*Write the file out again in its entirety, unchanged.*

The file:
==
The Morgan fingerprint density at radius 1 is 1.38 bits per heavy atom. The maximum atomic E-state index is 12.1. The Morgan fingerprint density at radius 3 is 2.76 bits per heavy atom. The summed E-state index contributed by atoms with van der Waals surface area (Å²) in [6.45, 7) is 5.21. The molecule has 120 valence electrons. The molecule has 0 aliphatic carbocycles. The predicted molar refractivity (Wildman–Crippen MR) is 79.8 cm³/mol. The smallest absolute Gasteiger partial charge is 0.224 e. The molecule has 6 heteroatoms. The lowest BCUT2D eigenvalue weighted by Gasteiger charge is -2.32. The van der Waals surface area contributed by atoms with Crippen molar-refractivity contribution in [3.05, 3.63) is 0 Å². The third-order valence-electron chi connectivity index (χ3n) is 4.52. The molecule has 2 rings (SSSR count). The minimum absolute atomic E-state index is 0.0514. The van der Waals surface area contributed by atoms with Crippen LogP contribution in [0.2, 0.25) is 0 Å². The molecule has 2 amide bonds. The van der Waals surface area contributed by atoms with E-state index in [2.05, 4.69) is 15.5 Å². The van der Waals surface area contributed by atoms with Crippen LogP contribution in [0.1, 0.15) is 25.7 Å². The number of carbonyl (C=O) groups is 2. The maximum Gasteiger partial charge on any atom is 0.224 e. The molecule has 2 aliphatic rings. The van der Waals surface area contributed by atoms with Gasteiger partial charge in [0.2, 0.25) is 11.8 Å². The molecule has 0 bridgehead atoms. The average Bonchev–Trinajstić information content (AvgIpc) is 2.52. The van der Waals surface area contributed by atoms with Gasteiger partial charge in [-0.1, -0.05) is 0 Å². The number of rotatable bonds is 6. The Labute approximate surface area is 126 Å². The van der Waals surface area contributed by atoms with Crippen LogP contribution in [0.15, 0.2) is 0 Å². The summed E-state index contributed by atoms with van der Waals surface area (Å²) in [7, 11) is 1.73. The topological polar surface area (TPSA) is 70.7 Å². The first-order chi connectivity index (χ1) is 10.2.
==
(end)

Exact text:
The Morgan fingerprint density at radius 1 is 1.38 bits per heavy atom. The maximum atomic E-state index is 12.1. The Morgan fingerprint density at radius 3 is 2.76 bits per heavy atom. The summed E-state index contributed by atoms with van der Waals surface area (Å²) in [6.45, 7) is 5.21. The molecule has 120 valence electrons. The molecule has 0 aliphatic carbocycles. The predicted molar refractivity (Wildman–Crippen MR) is 79.8 cm³/mol. The smallest absolute Gasteiger partial charge is 0.224 e. The molecule has 6 heteroatoms. The lowest BCUT2D eigenvalue weighted by Gasteiger charge is -2.32. The van der Waals surface area contributed by atoms with Crippen molar-refractivity contribution in [3.05, 3.63) is 0 Å². The third-order valence-electron chi connectivity index (χ3n) is 4.52. The molecule has 2 rings (SSSR count). The minimum absolute atomic E-state index is 0.0514. The van der Waals surface area contributed by atoms with Crippen LogP contribution in [0.2, 0.25) is 0 Å². The molecule has 2 amide bonds. The van der Waals surface area contributed by atoms with E-state index in [2.05, 4.69) is 15.5 Å². The van der Waals surface area contributed by atoms with Crippen LogP contribution in [0.1, 0.15) is 25.7 Å². The number of carbonyl (C=O) groups is 2. The maximum Gasteiger partial charge on any atom is 0.224 e. The molecule has 2 aliphatic rings. The van der Waals surface area contributed by atoms with Gasteiger partial charge in [0.2, 0.25) is 11.8 Å². The molecule has 0 bridgehead atoms. The average Bonchev–Trinajstić information content (AvgIpc) is 2.52. The van der Waals surface area contributed by atoms with Gasteiger partial charge in [-0.1, -0.05) is 0 Å². The number of rotatable bonds is 6. The Labute approximate surface area is 126 Å². The van der Waals surface area contributed by atoms with Crippen LogP contribution in [0.15, 0.2) is 0 Å². The summed E-state index contributed by atoms with van der Waals surface area (Å²) in [7, 11) is 1.73. The topological polar surface area (TPSA) is 70.7 Å². The first-order chi connectivity index (χ1) is 10.2.